Khadra Mohamed is being honored as a Promoting Citizenship in the Workplace Champion of Change.
It would be difficult for anyone to move into a new country and re-learn everything—a new language, cultural nuances, and social environment. I arrived in Ohio in 2000 amid a large influx of Somali immigrants to the state. There were no existing community-based organizations at the time, so a group of Somali women, including myself, met to form a community service organization to facilitate the smooth integration of the Somalis into their new home. Since then, the Somali community in Ohio has gone through remarkable transformations.
The greatest needs in the community were English as Second Language (ESL) classes, employment services, and housing assistance. We established successful partnerships with existing social service organizations such as the Jewish Family Services and educational institutions including the Ohio State University. We were successful in recruiting volunteer navigators and securing funding for English classes and job placement services. We also engaged in an effort to educate local elected officials and policymakers about the needs and aspirations of our community. One of the most rewarding aspects of the work that we started was that a significant number of Somalis have become U.S. citizens and have enrolled in college.
Somalis, wherever they are, have a natural gift for entrepreneurship. Somali women are particularly skilled at successfully starting and running small businesses. They even have a unique system, known in Somali as “Ayuuto,” for raising capital for new business endeavors. Many Somalis have become U.S. citizens and have started successful businesses. Now, there are hundreds of Somali business in Columbus, Ohio alone.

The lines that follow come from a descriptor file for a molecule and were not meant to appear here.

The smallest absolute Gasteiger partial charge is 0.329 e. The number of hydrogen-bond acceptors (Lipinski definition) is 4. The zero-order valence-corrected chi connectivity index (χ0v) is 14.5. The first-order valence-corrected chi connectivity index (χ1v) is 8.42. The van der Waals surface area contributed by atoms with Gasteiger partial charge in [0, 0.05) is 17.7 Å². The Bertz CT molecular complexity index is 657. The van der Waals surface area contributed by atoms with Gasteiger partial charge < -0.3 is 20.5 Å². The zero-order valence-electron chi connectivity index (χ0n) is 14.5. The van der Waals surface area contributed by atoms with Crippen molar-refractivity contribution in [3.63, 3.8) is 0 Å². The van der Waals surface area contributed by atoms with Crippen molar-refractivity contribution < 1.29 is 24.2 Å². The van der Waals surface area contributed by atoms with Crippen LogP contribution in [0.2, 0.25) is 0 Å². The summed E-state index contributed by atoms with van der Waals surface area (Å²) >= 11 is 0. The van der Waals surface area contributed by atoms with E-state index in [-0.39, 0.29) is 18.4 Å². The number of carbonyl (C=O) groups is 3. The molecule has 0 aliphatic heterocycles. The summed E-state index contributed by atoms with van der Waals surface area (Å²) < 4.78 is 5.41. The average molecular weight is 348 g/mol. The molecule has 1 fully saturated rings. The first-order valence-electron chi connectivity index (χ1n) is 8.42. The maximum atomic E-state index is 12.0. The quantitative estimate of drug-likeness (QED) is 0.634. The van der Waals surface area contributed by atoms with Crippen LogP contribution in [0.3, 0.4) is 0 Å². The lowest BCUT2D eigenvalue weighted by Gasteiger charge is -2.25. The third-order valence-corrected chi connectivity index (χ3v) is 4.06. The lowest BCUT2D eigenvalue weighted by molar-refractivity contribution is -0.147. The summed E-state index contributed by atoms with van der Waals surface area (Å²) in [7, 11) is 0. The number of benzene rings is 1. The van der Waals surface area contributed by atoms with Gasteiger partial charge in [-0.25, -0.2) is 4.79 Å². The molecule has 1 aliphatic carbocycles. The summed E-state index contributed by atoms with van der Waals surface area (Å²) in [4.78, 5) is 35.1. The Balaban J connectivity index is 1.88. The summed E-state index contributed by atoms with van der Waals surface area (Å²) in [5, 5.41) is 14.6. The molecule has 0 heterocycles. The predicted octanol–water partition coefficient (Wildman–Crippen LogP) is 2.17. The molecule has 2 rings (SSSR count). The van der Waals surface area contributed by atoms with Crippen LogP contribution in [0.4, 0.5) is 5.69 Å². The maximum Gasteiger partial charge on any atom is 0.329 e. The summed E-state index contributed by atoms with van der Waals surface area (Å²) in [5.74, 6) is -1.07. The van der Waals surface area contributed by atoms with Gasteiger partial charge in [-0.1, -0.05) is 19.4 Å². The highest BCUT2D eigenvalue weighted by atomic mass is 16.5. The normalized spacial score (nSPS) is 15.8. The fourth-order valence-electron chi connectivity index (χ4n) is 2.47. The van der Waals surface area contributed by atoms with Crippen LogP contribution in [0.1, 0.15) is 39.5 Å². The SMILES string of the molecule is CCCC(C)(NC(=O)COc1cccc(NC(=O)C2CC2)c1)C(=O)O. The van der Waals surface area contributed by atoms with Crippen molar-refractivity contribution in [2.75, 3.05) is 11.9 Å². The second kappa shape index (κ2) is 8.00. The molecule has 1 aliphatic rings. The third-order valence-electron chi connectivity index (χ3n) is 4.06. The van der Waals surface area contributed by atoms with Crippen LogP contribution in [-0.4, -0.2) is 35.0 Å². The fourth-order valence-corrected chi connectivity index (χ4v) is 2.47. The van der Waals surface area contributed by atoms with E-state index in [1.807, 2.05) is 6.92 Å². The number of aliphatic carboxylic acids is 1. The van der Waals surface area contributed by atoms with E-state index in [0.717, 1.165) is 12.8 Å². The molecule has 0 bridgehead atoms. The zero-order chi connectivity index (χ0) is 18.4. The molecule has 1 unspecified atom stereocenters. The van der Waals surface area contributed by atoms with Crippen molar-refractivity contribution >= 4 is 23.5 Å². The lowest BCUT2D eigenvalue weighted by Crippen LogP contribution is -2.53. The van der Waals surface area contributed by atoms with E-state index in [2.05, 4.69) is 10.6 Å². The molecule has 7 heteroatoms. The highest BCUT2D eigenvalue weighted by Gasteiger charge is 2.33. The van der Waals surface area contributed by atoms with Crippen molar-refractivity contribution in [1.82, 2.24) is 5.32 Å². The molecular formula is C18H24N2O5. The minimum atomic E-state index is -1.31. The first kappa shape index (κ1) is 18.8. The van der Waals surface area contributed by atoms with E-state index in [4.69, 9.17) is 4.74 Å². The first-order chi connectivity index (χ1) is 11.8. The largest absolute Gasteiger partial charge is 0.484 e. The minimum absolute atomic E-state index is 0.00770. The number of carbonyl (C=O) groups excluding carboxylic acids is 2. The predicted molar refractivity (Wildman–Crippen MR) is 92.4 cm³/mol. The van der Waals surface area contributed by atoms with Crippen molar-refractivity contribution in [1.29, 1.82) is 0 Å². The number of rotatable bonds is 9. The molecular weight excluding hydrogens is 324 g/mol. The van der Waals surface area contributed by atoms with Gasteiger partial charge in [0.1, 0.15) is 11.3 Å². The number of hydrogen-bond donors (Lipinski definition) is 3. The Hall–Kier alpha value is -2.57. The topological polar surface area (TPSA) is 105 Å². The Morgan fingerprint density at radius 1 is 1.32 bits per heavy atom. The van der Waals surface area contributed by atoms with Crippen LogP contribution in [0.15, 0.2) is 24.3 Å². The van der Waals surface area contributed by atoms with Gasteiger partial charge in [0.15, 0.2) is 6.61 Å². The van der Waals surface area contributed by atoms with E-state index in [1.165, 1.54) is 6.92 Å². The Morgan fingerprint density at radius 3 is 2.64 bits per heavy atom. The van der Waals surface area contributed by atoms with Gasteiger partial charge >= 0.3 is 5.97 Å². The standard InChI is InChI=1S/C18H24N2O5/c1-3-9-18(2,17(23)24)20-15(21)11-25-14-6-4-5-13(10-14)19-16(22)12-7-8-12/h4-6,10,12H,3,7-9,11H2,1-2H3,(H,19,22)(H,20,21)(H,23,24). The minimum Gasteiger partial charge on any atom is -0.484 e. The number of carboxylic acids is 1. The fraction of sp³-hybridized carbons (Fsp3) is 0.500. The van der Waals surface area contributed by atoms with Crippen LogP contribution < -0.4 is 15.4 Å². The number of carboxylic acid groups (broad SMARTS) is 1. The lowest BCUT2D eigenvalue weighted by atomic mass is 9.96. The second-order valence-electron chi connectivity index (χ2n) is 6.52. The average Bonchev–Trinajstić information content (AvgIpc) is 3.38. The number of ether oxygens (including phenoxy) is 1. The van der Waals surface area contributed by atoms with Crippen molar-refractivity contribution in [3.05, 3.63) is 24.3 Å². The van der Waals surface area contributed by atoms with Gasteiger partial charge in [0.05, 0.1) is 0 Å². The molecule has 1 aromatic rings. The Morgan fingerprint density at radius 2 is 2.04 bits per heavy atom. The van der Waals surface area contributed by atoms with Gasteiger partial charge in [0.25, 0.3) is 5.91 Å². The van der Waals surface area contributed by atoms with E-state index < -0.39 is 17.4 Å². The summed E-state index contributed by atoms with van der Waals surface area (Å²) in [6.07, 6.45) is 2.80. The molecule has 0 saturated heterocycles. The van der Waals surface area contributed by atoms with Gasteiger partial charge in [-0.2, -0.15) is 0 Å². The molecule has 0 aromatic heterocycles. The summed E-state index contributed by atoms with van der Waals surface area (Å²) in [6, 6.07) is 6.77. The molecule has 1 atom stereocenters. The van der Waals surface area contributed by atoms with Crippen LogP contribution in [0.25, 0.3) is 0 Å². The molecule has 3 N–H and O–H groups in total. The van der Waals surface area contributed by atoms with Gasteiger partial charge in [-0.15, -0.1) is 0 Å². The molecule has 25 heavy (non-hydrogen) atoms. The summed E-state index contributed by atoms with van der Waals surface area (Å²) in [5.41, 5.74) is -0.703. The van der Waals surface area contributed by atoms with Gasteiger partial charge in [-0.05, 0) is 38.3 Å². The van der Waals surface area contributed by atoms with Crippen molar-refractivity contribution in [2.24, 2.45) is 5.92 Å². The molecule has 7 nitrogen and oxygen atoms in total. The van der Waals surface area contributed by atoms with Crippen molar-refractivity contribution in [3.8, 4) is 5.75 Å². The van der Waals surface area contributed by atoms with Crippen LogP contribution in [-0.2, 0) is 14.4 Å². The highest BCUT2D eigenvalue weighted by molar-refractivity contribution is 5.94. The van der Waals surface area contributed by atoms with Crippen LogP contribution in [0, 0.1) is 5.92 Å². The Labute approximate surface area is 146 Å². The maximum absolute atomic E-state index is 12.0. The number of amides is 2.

This progress from a new immigrant community to locally integrated part of the Columbus fabric did not come easy. It came as a result of not only hard work by the community but also the embracing nature of the City of Columbus. Columbus Mayor Michael Coleman believes that it is not just enough to be tolerant towards diversity; it is necessary to embrace it. That is why he created the New Americans Initiative, an office that gives immigrants access to city services.
To recognize the economic and social contributions of Somalis in Ohio, I proposed to the Board of Directors of the Center for Somali Women’s Advancement that we start an annual recognition day for citizenship and entrepreneurship in Ohio on March 8—and they agreed. Now, every year, we celebrate the contributions of diverse women and call for a better society in which gender parity in politics, health, employment, family life, education, media, and culture becomes a reality.
This is a lesson for all of us that we need to take initiative and work together to accomplish real things; with this approach, we can turn brilliant ideas into impressive outcomes.
Khadra Mohamed is the President and CEO of the Center for Somali Women’s Advancement.